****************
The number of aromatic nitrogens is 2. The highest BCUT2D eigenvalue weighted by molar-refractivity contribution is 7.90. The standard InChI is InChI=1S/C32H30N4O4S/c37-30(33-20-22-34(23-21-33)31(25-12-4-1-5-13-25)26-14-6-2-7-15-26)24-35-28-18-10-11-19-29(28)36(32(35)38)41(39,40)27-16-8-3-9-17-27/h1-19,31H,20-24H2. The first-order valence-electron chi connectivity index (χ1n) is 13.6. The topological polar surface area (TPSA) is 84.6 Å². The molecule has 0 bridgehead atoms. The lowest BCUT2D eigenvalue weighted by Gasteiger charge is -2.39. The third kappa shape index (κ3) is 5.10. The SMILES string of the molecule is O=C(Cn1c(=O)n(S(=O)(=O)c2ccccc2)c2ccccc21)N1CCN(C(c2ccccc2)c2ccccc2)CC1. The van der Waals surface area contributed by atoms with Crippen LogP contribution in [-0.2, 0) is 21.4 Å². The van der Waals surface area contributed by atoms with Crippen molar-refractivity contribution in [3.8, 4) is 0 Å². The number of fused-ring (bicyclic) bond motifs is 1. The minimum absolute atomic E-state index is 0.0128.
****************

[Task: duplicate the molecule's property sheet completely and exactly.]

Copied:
The number of aromatic nitrogens is 2. The highest BCUT2D eigenvalue weighted by molar-refractivity contribution is 7.90. The standard InChI is InChI=1S/C32H30N4O4S/c37-30(33-20-22-34(23-21-33)31(25-12-4-1-5-13-25)26-14-6-2-7-15-26)24-35-28-18-10-11-19-29(28)36(32(35)38)41(39,40)27-16-8-3-9-17-27/h1-19,31H,20-24H2. The first-order valence-electron chi connectivity index (χ1n) is 13.6. The topological polar surface area (TPSA) is 84.6 Å². The molecule has 0 bridgehead atoms. The lowest BCUT2D eigenvalue weighted by Gasteiger charge is -2.39. The third kappa shape index (κ3) is 5.10. The SMILES string of the molecule is O=C(Cn1c(=O)n(S(=O)(=O)c2ccccc2)c2ccccc21)N1CCN(C(c2ccccc2)c2ccccc2)CC1. The van der Waals surface area contributed by atoms with Crippen LogP contribution in [-0.2, 0) is 21.4 Å². The van der Waals surface area contributed by atoms with Crippen molar-refractivity contribution in [3.8, 4) is 0 Å². The number of fused-ring (bicyclic) bond motifs is 1. The minimum absolute atomic E-state index is 0.0128.